Venture capitalist Marc Andreessen went on a tweetstorm on Wednesday night about how the sharing economy reduces income inequality.
It was interesting, but fundamentally flawed.
For ease of reading, I’ve post the whole soliloquy in a series of screenshots. The original twitter version is here.
The idea in this tweetstorm is that anyone who owns anything (or inhabits it, in the case of some AirBnBs which are, in fact, rental units), can “share” it by renting it out when they aren’t using it, thereby increasing their income and reducing income inequality.
And that’s just not true.
AirBnB may be transferring some wealth from hoteliers to homeowners, but the basic requirement of the service is that a person has extra space to rent out — either extra rooms or a second apartment or house. On the margin, perhaps some income inequality is reduced, but for the most part it’s just a transfer from corporate America to moderately wealthy individuals, plus a healthy chunk to AirBnB (a corporation!).
There’s also very little sharing going on in the sharing economy.
For example, when my mother comes to visit me in New York City from California, she has a favourite AirBnB she likes to stay at. The service has helped her a lot, since I live in a part of Brooklyn where there are very few traditional hotel options. But the AirBnB she stays in is run by someone who owns a whole house in Brooklyn, and has rebuilt the ground floor into several small studios, which are always rented out.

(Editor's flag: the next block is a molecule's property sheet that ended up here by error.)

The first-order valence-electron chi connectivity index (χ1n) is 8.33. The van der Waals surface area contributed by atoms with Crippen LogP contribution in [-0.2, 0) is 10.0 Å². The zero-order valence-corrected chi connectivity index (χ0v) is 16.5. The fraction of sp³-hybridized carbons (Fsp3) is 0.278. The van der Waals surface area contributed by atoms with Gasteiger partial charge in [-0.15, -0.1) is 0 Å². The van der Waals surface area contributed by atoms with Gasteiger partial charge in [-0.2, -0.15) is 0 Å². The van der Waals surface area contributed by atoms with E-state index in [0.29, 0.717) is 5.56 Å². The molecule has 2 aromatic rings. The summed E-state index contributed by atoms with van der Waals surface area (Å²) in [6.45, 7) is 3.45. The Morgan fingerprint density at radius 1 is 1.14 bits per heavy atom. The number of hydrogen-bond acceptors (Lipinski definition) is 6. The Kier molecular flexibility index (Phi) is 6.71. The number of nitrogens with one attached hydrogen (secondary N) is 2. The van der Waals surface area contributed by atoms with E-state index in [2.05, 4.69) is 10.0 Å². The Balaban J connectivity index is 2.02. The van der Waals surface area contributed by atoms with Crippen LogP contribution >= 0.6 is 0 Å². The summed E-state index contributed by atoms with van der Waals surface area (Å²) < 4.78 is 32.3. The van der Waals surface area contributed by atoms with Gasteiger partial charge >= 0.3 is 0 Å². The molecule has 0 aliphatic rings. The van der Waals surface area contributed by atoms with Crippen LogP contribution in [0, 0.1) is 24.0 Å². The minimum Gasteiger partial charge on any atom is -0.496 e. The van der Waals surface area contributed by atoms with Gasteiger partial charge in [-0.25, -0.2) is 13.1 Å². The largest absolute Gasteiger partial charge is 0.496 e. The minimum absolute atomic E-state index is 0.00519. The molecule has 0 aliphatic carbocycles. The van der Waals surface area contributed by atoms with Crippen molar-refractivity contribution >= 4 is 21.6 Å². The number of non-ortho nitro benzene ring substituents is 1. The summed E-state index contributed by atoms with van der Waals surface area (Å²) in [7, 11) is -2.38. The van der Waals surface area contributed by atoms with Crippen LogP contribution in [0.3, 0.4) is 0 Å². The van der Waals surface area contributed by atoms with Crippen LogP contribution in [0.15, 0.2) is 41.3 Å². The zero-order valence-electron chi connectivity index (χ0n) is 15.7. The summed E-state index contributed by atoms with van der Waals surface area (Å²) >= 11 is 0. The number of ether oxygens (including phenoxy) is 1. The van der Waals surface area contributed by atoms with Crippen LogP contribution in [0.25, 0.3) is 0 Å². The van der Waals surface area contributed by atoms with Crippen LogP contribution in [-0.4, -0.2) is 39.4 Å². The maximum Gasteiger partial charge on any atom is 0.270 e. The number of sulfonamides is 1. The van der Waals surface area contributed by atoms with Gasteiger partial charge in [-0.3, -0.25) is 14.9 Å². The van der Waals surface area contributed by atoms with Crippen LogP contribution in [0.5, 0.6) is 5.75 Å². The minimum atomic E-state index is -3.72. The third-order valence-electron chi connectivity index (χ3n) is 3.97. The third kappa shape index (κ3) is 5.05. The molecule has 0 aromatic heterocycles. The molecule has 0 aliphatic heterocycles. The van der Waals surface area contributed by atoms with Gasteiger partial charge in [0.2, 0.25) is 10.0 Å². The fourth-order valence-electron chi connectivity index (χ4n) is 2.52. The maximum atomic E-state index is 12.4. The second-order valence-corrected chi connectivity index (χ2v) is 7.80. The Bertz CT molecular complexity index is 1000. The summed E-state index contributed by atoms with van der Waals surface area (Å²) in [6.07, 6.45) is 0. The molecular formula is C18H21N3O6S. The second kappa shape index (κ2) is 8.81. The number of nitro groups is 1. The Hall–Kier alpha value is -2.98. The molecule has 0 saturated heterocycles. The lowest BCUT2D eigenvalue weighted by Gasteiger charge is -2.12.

Rather than “sharing” his home, he basically runs a small inn. And the alternative to doing that is not leaving that space empty, but renting it out to a full-time Brooklyn resident at a (likely) lower rate.
My mum likes it better than other places she has stayed because it feels like a hotel. It’s private. It’s regularly cleaned. The closet is empty and she can put her clothes in it.
And, honestly, the alternative here is not her staying in a hotel. It’s her staying on the fold-out couch in my cramped studio. It’s a choice that she makes because she has the discretionary income to do so. She gives her money to a man who owns a home worth millions in Brooklyn. Convenient? Yes. Reducing inequality? Not so much.
Beyond the income inequality argument, there’s a real question as to whether the sharing economy can continue to exist as it is now.
In the case of Uber, Lyft, and Instacart, the companies are literally under siege from the people Andreessen purports to be benefiting from reduced income inequality. They are all being sued by their “drivers” or “shoppers” for being misclassified as contract workers rather than employers. Rather than reducing income inequality, these companies are increasing the burden on individual workers in the economy by denying them the benefits of being employees.
Any moral outrage aside, if the workers win these lawsuits, the companies in the “sharing economy” are going to have to seriously rethink their business models.
It’s likely not a coincidence that these companies proliferated during a time of high unemployment and depressed wages.
I was in an Uber in Washington, D.C. a few weeks ago and asked my driver how he liked his job. He said it was ok. He had really liked it, until Uber recently lowered fares (presumably to be more competitive in the market). As a result, he was no longer making enough to making driving full-time worth it. He was looking for a new job.
At the same time, traditional retailers are feeling the pressure to increase wages. This is going to catch up with these companies. They aren’t immune to the markets they are disrupting.
Disclosure: Marc Andreessen is an investor in Business Insider.
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